Gleaning #6: Read Biblical Introductions Well

Mark introduces his gospel in this way: “The beginning of the gospel of Jesus Christ, the Son of God.  As it is written in Isaiah the prophet . . .”

I think there is a tendency to overlook the introductions to the books of the Bible.  I am beginning to understand that that is unwise, like seeking to build a building without its hermeneutical (interpretive) foundation.  If at any point in the gospel you become stuck as to the meaning of the passage, or perhaps, you begin to wonder what in the world is being communicated, you can always come back to the introduction and see exactly what the author (Mark) intends to communicate as a gloss over everything else that follows.

I would also encourage you to spend time meditating on each verse – yes, even the introductory verses.  By meditation I do not intend the worldwide infatuation with emptying the mind – what possible sense does that make?  Being mindless is generally frowned upon (though ironically, again, most seem to adore the idea when it is attached to “spirituality” of some sort – anyway!).  These first few words of the Gospel of Mark have been extremely sweet to my soul in recent days for at least two reasons:

First, that any man would call Jesus the Christ is absolutely astonishing, and should serve as impetus to the praise of God’s glorious grace.  Having read and studied the Gospel of Luke for the majority of this year, I have noticed a simple framework in the first nine chapters that centers on Jesus as the Christ of God.  At least three times (possibly four), the narrative begs the question through its characters, “Who is this guy?  Who is this Jesus?”  And there is a tremendous build up that peaks at Peter’s confession.  Jesus asks the disciples, “But who do you say that I am?”  And Peter, speaking as representative, replies, “You are the Christ of God!”  And we are meant to explode with joy at that confession!  Why?  Not only because God has given a Christ in Jesus for sinners, but that no human being, that is, flesh and blood, is able to come up or derive or produce or self-reveal that confession.  The parallel text in Matthew 16:17 states as much and presses upon us the reality that only the Father in heaven, the God who sovereignly reveals divine truth, reveals to sinful man that Jesus is in fact the Christ!  If you confess today that Jesus is the God-man, Prophet, Priest, and King, that is, the Christ, the One who reconciles sinners to God by way of His perfect Person and Work, that is the grace of God and your heart ought to soar at the prospect of such mercy!  And here, in Mark 1:1, what is Mark’s confession?  “The beginning of the Gospel of Jesus Christ, the Son of God.”  Thus, in a word, “Christ”, as it is joined to “Jesus”, is highlighted the revealing, and saving grace of God in the life of Mark.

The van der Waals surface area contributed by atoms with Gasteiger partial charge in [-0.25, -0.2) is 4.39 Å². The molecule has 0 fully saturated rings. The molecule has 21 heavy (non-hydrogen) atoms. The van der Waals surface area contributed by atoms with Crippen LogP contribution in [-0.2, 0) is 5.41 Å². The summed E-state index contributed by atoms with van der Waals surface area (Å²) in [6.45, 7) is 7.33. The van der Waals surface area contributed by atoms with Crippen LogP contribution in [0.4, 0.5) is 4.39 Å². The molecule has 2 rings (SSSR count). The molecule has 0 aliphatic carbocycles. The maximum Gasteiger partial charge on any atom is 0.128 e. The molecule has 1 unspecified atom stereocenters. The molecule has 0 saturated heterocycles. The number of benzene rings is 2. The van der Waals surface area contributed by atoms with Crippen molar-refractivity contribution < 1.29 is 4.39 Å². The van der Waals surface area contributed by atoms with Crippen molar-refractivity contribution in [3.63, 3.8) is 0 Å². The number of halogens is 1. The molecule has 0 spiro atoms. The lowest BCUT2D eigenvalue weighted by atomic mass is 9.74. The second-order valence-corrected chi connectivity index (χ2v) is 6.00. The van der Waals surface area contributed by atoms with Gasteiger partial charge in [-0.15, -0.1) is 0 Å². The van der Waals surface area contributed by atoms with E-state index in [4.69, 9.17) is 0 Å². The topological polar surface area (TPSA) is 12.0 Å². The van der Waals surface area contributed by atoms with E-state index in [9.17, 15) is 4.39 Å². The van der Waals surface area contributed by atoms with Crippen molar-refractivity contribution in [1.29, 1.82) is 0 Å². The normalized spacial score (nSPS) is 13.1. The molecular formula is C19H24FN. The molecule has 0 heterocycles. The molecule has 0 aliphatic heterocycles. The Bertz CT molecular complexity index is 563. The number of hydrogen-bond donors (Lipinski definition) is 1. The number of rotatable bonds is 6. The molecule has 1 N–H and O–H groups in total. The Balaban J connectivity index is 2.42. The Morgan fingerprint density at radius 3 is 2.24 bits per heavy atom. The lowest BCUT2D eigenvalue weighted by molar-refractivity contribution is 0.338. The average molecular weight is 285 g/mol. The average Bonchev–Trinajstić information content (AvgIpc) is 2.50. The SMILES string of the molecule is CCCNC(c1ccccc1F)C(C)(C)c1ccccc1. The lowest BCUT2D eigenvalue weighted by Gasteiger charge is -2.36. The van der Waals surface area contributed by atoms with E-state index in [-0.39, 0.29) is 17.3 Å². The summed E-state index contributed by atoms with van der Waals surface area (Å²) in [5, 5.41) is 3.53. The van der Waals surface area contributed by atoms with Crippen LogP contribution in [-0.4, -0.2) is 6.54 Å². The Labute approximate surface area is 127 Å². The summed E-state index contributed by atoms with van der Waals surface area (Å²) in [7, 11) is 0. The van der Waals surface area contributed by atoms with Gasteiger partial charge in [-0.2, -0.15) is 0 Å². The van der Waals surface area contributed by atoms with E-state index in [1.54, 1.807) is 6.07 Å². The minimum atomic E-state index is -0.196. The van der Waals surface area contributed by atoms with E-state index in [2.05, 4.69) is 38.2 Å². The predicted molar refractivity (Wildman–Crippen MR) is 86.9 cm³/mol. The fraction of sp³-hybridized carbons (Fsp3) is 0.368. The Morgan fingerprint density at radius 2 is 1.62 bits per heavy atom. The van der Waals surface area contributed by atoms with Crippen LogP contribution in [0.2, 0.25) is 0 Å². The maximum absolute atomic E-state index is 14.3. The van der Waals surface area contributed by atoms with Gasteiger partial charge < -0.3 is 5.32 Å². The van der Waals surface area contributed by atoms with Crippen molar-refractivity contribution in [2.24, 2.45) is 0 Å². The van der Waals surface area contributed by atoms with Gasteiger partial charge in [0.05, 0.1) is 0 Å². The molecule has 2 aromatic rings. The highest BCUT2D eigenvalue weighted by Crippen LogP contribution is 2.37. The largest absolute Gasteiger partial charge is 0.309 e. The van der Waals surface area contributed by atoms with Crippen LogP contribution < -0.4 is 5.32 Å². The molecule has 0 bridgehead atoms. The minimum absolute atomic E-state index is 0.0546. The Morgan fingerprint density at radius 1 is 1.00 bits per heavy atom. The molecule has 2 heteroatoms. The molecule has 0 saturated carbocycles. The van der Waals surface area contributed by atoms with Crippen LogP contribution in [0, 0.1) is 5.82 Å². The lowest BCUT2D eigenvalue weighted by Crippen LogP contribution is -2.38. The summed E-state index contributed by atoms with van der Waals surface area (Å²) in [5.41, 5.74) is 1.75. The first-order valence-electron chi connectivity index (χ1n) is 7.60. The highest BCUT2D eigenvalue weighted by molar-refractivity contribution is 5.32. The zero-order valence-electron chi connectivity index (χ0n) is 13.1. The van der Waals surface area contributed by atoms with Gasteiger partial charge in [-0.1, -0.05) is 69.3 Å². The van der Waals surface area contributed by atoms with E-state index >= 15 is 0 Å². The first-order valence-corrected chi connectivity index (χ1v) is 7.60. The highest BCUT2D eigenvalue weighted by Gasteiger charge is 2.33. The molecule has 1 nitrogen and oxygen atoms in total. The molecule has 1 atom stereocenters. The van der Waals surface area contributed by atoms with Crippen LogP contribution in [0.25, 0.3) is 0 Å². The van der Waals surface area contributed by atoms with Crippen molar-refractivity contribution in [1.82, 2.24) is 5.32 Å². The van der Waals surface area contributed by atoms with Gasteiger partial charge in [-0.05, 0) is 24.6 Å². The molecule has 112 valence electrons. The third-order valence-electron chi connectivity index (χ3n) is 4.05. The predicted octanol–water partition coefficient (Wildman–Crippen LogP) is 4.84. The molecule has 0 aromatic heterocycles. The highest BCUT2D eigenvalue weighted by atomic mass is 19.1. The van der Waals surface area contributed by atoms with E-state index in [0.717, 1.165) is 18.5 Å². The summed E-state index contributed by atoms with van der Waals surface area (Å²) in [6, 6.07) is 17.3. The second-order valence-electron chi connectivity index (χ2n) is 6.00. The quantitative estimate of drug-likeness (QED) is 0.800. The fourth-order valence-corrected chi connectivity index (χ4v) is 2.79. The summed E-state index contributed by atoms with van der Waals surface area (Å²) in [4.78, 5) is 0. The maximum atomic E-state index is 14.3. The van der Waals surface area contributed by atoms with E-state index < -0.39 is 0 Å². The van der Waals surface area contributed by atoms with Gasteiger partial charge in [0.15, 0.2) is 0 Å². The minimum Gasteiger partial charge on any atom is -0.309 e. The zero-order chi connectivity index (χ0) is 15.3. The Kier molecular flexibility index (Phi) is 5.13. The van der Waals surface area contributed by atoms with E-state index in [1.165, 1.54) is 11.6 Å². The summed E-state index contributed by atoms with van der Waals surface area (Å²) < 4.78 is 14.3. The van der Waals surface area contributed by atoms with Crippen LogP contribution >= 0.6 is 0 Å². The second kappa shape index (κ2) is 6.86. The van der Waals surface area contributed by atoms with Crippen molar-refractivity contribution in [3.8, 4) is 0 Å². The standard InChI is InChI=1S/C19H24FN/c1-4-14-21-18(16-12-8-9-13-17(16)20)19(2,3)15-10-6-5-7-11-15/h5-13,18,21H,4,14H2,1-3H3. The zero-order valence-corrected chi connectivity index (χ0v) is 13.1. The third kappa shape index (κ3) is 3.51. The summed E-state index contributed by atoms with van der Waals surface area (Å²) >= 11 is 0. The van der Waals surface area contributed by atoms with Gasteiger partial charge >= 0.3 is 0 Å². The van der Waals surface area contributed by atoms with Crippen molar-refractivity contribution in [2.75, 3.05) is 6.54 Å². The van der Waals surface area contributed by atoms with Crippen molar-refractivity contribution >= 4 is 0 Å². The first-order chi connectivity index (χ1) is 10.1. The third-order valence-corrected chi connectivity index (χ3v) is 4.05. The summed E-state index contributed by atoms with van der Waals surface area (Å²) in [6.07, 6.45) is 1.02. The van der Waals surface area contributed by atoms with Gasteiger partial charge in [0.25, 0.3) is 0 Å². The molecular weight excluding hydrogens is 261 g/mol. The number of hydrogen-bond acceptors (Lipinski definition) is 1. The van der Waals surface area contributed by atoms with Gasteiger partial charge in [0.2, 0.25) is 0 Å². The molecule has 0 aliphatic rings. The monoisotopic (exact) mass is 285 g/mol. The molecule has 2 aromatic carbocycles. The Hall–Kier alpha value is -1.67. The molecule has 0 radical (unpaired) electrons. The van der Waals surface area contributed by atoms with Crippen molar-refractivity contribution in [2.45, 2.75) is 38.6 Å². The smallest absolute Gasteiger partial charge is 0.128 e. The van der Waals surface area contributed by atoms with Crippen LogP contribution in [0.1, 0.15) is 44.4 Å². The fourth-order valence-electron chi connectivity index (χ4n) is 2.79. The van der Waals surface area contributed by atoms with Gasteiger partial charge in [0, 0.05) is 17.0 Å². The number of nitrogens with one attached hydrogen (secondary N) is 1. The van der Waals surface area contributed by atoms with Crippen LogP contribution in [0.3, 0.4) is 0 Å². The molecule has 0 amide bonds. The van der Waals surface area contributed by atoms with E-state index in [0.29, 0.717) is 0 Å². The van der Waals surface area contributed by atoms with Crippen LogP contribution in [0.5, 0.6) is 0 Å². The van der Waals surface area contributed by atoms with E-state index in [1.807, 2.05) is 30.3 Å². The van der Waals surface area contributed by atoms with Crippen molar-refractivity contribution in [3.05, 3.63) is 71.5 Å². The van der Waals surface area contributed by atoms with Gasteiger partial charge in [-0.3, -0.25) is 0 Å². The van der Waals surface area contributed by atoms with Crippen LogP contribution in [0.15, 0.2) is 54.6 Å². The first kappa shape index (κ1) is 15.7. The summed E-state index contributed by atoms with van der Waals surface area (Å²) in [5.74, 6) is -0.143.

And secondly, that the gospel which Mark espouses is admirably simple, and in a sense, remarkably ancient and radically new at the same time.  For the sake of brevity, I mean to say that Mark is hardly innovative.  How indeed does he begin the Gospel of Jesus Christ?  With an introduction to an ancient text of the Old Testament!  He literally writes 12 words (The beginning of the Gospel of Jesus Christ, the Son of God), and then goes immediately to: “As it is written!”  Mark is no philosophy major.  He is not interested in starting a new religion, beginning a new cult or sect.  He is not moved to display what intelligence he had at his disposal.  He is not all that creative.  Plainly and simply, Mark is concerned with communicating the truth of the Gospel of Jesus Christ, and thus, he turns immediately without hesitation to the Word of God.  The Gospel of Jesus Christ is ancient!  His beginnings are from of old.  He is the Ancient of Days!  In one sense, the Son of God has been emanating forward from all eternity, to put on flesh, live sinlessly for sinners, die in the place of sinners, be raised and ascended, to accomplish and apply the salvation of God.  Mark makes this plain when he writes, “As it is written.”  And there is a sense in which the Gospel of Jesus Christ is new.  This Mark simultaneously accomplishes by “As it is written,” for what then follows are quotes from Malachi 3:1 and Isaiah 40:3, which without the humiliation and exaltation of Christ, would be somewhat ambiguous.  That is, they find their fulfillment and truest meaning in the Gospel of Jesus Christ, the work of God so near to Mark’s own day – and in light of eternity, very near to our own!  In this sense, the Gospel of Jesus Christ is radically new – the escalation and fullness of God’s promises, now dispensed through Him to those who repent and believe in Him.  Is this not a word to us in our day?  That amidst American pragmatism, Mark is inclined to go no further than twelve of his own words before he runs immediately to the text of God.  May we be so inclined!  May the Lord grant us to be men and women of the text, to communicate the old (and glorious) Gospel of the Lord Jesus Christ; so long innovation, hello Bible.

Summarily, read your introductions well – pray through them, meditate and memorize them, and let them set the aroma of Christ all about your heart.


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